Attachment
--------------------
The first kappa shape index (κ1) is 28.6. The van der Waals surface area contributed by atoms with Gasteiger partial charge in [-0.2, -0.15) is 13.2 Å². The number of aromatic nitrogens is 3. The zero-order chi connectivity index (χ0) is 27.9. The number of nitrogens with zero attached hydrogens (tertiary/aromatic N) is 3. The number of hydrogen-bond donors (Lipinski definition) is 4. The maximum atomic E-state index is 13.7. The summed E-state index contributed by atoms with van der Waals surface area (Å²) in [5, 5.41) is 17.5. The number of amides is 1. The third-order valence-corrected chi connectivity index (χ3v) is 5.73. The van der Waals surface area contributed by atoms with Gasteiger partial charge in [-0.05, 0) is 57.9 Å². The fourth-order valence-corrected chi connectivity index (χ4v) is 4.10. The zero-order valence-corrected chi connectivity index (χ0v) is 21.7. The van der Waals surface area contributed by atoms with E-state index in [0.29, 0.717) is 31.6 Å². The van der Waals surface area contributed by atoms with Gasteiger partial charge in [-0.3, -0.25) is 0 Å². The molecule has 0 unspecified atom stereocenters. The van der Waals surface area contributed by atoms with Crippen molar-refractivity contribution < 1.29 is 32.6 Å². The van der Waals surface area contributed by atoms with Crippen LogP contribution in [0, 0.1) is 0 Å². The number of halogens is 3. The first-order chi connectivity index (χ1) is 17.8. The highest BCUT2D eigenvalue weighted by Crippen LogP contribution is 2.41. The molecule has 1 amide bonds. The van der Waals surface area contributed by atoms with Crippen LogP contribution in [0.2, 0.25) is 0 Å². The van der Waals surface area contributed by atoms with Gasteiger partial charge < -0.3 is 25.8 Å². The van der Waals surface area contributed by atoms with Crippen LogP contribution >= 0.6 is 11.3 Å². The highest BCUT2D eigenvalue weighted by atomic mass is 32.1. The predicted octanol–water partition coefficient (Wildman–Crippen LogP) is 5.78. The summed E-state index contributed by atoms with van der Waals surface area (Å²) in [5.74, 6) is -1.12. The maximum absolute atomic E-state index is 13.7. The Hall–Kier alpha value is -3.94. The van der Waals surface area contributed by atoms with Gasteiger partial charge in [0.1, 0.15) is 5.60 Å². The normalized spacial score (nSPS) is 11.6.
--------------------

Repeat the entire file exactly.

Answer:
The first kappa shape index (κ1) is 28.6. The van der Waals surface area contributed by atoms with Gasteiger partial charge in [-0.2, -0.15) is 13.2 Å². The number of aromatic nitrogens is 3. The zero-order chi connectivity index (χ0) is 27.9. The number of nitrogens with zero attached hydrogens (tertiary/aromatic N) is 3. The number of hydrogen-bond donors (Lipinski definition) is 4. The maximum atomic E-state index is 13.7. The summed E-state index contributed by atoms with van der Waals surface area (Å²) in [5, 5.41) is 17.5. The number of amides is 1. The third-order valence-corrected chi connectivity index (χ3v) is 5.73. The van der Waals surface area contributed by atoms with Gasteiger partial charge in [-0.05, 0) is 57.9 Å². The fourth-order valence-corrected chi connectivity index (χ4v) is 4.10. The zero-order valence-corrected chi connectivity index (χ0v) is 21.7. The van der Waals surface area contributed by atoms with E-state index in [0.29, 0.717) is 31.6 Å². The van der Waals surface area contributed by atoms with Gasteiger partial charge in [-0.3, -0.25) is 0 Å². The molecule has 0 unspecified atom stereocenters. The van der Waals surface area contributed by atoms with Crippen molar-refractivity contribution < 1.29 is 32.6 Å². The van der Waals surface area contributed by atoms with Crippen LogP contribution in [0, 0.1) is 0 Å². The number of halogens is 3. The first-order chi connectivity index (χ1) is 17.8. The highest BCUT2D eigenvalue weighted by Crippen LogP contribution is 2.41. The molecule has 1 amide bonds. The van der Waals surface area contributed by atoms with Crippen LogP contribution in [0.2, 0.25) is 0 Å². The van der Waals surface area contributed by atoms with Gasteiger partial charge < -0.3 is 25.8 Å². The van der Waals surface area contributed by atoms with Crippen LogP contribution >= 0.6 is 11.3 Å². The highest BCUT2D eigenvalue weighted by atomic mass is 32.1. The predicted octanol–water partition coefficient (Wildman–Crippen LogP) is 5.78. The summed E-state index contributed by atoms with van der Waals surface area (Å²) in [5.74, 6) is -1.12. The maximum absolute atomic E-state index is 13.7. The Hall–Kier alpha value is -3.94. The van der Waals surface area contributed by atoms with Gasteiger partial charge in [0.1, 0.15) is 5.60 Å². The normalized spacial score (nSPS) is 11.6.